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Publication numberUS2895148 A
Publication typeGrant
Publication dateJul 21, 1959
Filing dateApr 30, 1952
Priority dateApr 30, 1952
Publication numberUS 2895148 A, US 2895148A, US-A-2895148, US2895148 A, US2895148A
InventorsHildmann William B
Original AssigneeBrock & Rankin Inc
Export CitationBiBTeX, EndNote, RefMan
External Links: USPTO, USPTO Assignment, Espacenet
Continuous-flow rounding, jointing, and casing-in machinery
US 2895148 A
Abstract  available in
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Claims  available in
Description  (OCR text may contain errors)

July 21,- 1959 w. B. HILDMANN CONTINUOUS-FLOW ROUNDING, JOINTING, AND CASING-PIN MACHINERY Filed April 30, 1952, 9 Shets-Sheet 1 UNN $35k kw k *July 21, 1959 Filed April 30, 1952 w. B. HILDMANN Y 2,895,148 CONTINUOUS-FLOW ROUNDING, JOINTING, AND CASING-IN MACHINERY 9 Sheets-Sheet 2 July 21, 1959 w. B. HILDMANN CONTINUOUS-FLOW ROUNDING, JOINTING, AND CASING-IN MACHINERY Filed April 50, 195;

9 Sheets-Sheet 3 July 21, 1959 w. B. HILDMANN 2,895,148

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w. B. HILDMANN July 21, 1959 CONTINUOUS-FLOW ROUNDING, JOINTING, AND CASING-IN MACHINERY Filed April 30, 1952 9 Sheets-Sheet 6 July 21, 1959 2,895,148

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IN MACHINERY 9 sheets-sheet s i J I Eli 180B RELEASE Ol/TFTEED SIDE ,Zzz e nfor/ 3 flz'ldmann w.B. HILDMANN 2,895,148 CONTINUOUS-FLOW ROUNDING, JOINTING, ANDYCASINGPIN MACHINERY 9 Sheets-Sheet 9 July 21, 1959 Filed April 50,1952

United States Patent CONTINUOUS-FLOW ROUNDING, JOIN'IING, AND CASING-1N MACHINERY William B. Hildmann, Chicago, 111., assignor to Brock 8: Rankin, Inc., Chicago, 111., a corporation of Illinois Application April 30, 1952, Serial No. 285,255

9 Claims. (Cl. 11-1) This invention pertains to improvements in bookbinding machinery and methods and has as its general objective the provision of means for making the heretofore distinct and discontinuous operations of roundingand-backing on the one hand and casing-in on the other hand, a unified, continuous-flow operation.

A more particular object is the cooperative combination of a rounding-and backing machine, a casing-in machine, and certain signature-infeeding and interfeeding mechanisms all driven by the rounding and jointing machine through certain synchronizing driving connections with the casing-in machine and the several infeeding and interfeeding mechanisms operating as slave units to the rounding and jointing machine.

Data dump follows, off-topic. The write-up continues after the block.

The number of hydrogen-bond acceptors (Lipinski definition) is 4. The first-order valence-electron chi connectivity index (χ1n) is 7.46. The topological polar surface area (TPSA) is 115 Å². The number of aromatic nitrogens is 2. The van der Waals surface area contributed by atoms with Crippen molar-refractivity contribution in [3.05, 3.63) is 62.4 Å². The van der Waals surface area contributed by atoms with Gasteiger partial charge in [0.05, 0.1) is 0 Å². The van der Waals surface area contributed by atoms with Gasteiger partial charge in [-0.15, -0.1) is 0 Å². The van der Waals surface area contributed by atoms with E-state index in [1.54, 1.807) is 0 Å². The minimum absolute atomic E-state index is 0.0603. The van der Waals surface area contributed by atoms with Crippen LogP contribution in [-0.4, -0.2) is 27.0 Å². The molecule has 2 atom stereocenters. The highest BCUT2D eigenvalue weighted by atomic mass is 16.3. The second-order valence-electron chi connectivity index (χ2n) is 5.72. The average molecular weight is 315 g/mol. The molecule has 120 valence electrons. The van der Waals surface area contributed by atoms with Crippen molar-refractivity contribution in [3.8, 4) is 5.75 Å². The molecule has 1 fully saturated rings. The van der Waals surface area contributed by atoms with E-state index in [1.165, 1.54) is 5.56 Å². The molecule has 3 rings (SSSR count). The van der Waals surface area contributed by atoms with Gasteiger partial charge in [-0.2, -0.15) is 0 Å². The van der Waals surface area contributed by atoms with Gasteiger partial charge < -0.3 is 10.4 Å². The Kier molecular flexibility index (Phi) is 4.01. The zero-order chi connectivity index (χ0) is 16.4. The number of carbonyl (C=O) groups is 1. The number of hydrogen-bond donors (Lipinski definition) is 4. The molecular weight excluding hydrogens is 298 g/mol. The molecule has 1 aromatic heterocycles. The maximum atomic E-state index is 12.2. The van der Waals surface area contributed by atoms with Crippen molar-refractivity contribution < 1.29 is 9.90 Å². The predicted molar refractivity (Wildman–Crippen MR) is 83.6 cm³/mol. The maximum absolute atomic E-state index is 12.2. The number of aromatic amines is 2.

A further object is the provision of automatic signature-infeeding and cross-feeding mechanism coacting, through a safety synchronizing coupling, with signatureadvancing means in a rounding and backing machine; together with interfeeding and interdriving mechanisms coupling the rounding and backing machine with a casing in machine, and driving the latter in timed relation to the former and to the operation of the aforesaid infeeding, cross-feeding, and interfeeding means.

Additional objects relate to the provision of certain safety and supervisory control means for synchronously coacting rounding and backing, and casing-in machines, as hereinabove characterized.

Additional objects and aspects of novelty and utility in the disclosed improvements relate to details of the construction and operation of the embodiment described hereinafter, and illustrated in view of the annexed drawings, in which:

Figs. 1 and 1A are complementary top plan views of a combined rounding and backing machine, an automatic infeed machine, and a casing-in machine, Fig. 1 showing the infeed and the rounder and backer, while Fig. 1A shows the casing-in machine; Fig. 1B is a fragmentary shaft detail complementary to Fig. 1;

Fig. 2 is a top plan View, to enlarged scale, of the automatic infeed machine and the infeeding portion only of the rounder and backer, illustrating also the special coupling means between said infeed and rounder;